Central Otago Winegrowers Association president James Dicey said a "huge and highly unusual" frost throughout Central Otago on October 13 could have been catastrophic but ended up causing "very little damage" to the grapes.
Extremely dry air conditions at the time of the -5oC frost meant there was a "freeze" rather than a frost, Dicey said. The phenomenon had been "totally, 100% unheard of" for at least 60 years, but the unusual nature of the conditions meant there was very little damage and viticulturists had "dodged a bullet", only losing about 5% to 10% of grapes overall.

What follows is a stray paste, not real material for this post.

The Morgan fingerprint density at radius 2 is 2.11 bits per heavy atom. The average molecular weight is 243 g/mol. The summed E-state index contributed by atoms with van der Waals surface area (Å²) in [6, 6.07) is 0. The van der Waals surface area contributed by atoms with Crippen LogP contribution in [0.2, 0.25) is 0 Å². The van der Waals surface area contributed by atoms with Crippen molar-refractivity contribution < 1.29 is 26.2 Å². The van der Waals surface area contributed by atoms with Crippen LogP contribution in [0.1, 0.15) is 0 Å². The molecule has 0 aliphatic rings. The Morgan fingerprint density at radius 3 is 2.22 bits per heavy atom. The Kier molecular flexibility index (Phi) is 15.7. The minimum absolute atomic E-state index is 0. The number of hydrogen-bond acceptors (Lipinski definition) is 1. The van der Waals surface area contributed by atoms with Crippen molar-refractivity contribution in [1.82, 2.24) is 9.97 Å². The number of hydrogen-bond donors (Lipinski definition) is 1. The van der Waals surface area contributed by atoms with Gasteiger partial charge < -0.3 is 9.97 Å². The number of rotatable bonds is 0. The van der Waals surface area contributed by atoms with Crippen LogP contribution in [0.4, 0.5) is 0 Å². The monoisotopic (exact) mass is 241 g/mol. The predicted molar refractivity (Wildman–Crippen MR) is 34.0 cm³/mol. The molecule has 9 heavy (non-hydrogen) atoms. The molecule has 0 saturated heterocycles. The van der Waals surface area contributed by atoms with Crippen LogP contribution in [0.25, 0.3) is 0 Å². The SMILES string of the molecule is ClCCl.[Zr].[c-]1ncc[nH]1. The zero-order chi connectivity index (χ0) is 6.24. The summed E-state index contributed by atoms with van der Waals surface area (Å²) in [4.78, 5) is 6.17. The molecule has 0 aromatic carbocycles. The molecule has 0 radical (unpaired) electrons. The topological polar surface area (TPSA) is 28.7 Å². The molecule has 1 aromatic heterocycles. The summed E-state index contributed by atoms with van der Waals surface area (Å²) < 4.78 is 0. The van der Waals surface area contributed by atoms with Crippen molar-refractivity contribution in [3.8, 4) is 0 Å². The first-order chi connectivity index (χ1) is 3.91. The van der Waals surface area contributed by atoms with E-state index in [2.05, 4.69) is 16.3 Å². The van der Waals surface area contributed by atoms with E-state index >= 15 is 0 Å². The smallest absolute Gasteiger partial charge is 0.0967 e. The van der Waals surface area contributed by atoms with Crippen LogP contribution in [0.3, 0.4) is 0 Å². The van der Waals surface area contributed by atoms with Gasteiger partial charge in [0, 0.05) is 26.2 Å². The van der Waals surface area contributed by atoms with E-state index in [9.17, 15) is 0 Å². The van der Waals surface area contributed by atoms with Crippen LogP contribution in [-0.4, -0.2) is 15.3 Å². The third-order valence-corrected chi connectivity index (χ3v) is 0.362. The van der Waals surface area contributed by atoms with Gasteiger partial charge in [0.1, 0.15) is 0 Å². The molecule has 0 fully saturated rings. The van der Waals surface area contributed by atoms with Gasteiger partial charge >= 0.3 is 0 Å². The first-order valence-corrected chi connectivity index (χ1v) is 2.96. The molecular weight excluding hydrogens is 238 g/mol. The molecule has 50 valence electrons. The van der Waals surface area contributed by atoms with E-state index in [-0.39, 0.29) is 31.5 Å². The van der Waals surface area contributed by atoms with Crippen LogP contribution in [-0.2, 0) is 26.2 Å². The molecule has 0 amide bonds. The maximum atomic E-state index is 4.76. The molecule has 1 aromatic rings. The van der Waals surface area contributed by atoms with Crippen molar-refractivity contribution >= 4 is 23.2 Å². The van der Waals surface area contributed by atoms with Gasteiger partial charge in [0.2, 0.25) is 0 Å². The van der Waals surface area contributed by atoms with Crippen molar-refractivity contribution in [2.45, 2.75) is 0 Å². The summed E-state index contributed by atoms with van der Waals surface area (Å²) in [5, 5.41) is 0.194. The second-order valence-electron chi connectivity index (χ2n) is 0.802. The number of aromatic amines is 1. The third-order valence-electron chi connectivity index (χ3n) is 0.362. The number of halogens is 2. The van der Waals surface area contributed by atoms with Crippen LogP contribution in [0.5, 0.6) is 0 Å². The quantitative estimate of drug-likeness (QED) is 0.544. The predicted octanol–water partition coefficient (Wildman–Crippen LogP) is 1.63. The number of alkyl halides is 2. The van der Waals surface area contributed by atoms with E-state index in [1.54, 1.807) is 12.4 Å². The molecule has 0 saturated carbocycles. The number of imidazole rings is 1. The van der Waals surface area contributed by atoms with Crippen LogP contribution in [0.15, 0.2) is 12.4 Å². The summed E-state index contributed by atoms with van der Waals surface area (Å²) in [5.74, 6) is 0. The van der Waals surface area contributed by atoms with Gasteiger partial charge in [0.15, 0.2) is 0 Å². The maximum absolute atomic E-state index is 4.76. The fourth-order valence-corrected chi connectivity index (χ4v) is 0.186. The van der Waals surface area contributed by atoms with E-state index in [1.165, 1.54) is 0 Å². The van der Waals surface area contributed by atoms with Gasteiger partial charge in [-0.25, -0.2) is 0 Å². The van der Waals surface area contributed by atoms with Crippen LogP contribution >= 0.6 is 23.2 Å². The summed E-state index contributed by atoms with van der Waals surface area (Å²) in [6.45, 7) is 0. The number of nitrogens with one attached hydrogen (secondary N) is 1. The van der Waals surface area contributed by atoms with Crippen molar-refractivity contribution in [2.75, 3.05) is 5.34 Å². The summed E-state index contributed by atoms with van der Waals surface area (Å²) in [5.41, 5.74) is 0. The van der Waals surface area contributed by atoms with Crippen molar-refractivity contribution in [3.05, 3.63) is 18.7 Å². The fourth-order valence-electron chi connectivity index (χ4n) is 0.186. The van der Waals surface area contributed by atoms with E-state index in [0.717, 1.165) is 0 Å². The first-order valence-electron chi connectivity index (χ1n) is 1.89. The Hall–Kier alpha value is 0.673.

However, because indications had already been for high yields, the eventual harvest might still end up not being affected, Dicey said. "We had an amazingly hot summer last year ... and we’re coming in with a high potential crop load [for this summer]. If we have good flowering of fruitset in the first two to three weeks of December, we shouldn’t have any yield losses on balance."
Some orchardists have lost 10% to 20% of their cherry crop because of the October frosts, but the resulting wider spacing of cherries on branches means the fruit may grow bigger, so tonnage could be about the same as last season.
According to odt.co.nz¸ orchardists expect peach and nectarine crops to be similar to last year’s.
The first early variety cherries are expected to be harvested in the last week of November or first week of December, slightly later than during last year’s record early season.